Flush your pipes and watch for bears: South Lake Tahoe returns from Caldor fire evacuation
SACRAMENTO, Calif. — They fled South Lake Tahoe a week ago in a torrent as the Caldor fire rained ash onto an hourslong traffic jam and evacuees start-and-stopped their way to safety across the Nevada state line.
They returned on Monday in a trickle, one car at a time driving on mostly empty streets through the still-smoky city that's been deemed safe enough to live in again — for now.
An evacuation warning remains in place, downgraded from an order on Sunday. To the south, the Caldor fire continues burning through the hills. The fire, now 44% contained, has grown only slightly in recent days to 216,358 acres (338 square miles) as residents cautiously headed home.
Yet for all the hope and subtle signs that life in South Lake Tahoe would quickly snap back to something like normal, there's a realization that it'll take days or weeks get get back completely.
"Things are going slowly, which is great," Lindsey Baker, a city spokeswoman said Monday afternoon. "I think people are being cautious. We are still under a warning and that means that if conditions change, it can absolutely change back to an order."
"I think people realize that and they're taking their time coming back."
Trash services were back on schedule, with residents encouraged to sift through and properly dispose of spoiled food.
Barton Urgent Care was open 24 hours a day again, though the emergency department at the hospital remains closed.
Oft-present warnings about bears were more abundant than ever. South Lake Tahoe's online guide for returning home included no fewer than 19 references to bears, which have repeatedly been seen among the few creatures on the otherwise-deserted streets. Officials don't want to "make bears comfortable in our city," the website says.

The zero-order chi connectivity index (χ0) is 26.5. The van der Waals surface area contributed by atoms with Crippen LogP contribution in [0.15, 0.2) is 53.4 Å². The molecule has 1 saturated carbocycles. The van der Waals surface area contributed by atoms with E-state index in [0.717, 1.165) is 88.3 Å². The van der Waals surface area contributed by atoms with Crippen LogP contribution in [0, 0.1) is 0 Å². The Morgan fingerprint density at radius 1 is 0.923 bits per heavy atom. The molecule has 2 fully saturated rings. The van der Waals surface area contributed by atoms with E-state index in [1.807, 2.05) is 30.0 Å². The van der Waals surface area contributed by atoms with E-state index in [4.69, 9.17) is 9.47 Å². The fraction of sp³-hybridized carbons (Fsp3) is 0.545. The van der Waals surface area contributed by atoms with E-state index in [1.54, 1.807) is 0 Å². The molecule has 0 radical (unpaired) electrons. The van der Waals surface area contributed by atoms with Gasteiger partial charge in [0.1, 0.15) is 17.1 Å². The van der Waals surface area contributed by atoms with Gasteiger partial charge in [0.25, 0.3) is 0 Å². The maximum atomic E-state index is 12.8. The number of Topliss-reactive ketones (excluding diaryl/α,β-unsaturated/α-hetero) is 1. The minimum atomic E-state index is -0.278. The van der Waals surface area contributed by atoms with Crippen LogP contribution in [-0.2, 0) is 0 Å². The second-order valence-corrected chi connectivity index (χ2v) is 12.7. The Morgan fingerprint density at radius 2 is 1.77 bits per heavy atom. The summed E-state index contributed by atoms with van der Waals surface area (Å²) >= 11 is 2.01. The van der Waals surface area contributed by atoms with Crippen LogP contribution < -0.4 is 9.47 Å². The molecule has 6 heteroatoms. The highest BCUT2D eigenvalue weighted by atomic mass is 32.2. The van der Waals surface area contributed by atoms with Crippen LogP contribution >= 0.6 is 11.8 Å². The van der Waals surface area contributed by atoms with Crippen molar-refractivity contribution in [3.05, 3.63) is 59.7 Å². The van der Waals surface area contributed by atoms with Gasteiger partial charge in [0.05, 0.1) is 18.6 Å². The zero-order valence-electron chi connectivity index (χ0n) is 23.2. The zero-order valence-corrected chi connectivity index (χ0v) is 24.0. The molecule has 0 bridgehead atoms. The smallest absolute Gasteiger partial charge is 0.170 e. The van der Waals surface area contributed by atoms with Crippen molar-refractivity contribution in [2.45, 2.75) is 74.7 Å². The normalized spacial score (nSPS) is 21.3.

"The bear thing is kind of a big deal," Baker said.
And then there's the air. It's still very unhealthy — the AQI on Monday afternoon was in the 200s. It might stay that way for a while.
It'll be an uneven few days of people returning. While the majority of the 22,000-person city is technically allowed back, along with those residing on Lake Tahoe's west shore, outlying areas of Meyers and Christmas Valley remain under orders.
Supply chains, including those for grocery stores and gas stations, have been disrupted, meaning people should stock up well before they get close to home. It could be days before services are completely ramped back up.
Adding to the reopening puzzle: Many employees are still under evacuation orders and cannot go back to work.
"We have to take that into consideration and really assess what we can open back up fully, and then what we need to open up in a phased approach," Baker said.
Those arriving home should run stale water out of their lines. Anyone who turned off their gas lines is encouraged to contact Southwest Gas to schedule a visit from a technician. Officials also encouraged anyone returning home to haul food waste — like what might've spoiled in a refrigerator — at designated drop-offs in town.
While the Caldor fire spared South Lake Tahoe, it has destroyed 714 single residences and 18 commercial properties to the west since it started Aug. 14. Another 74 structures have been damaged.
Cal Fire hopes to fully contain the fire by the end of September.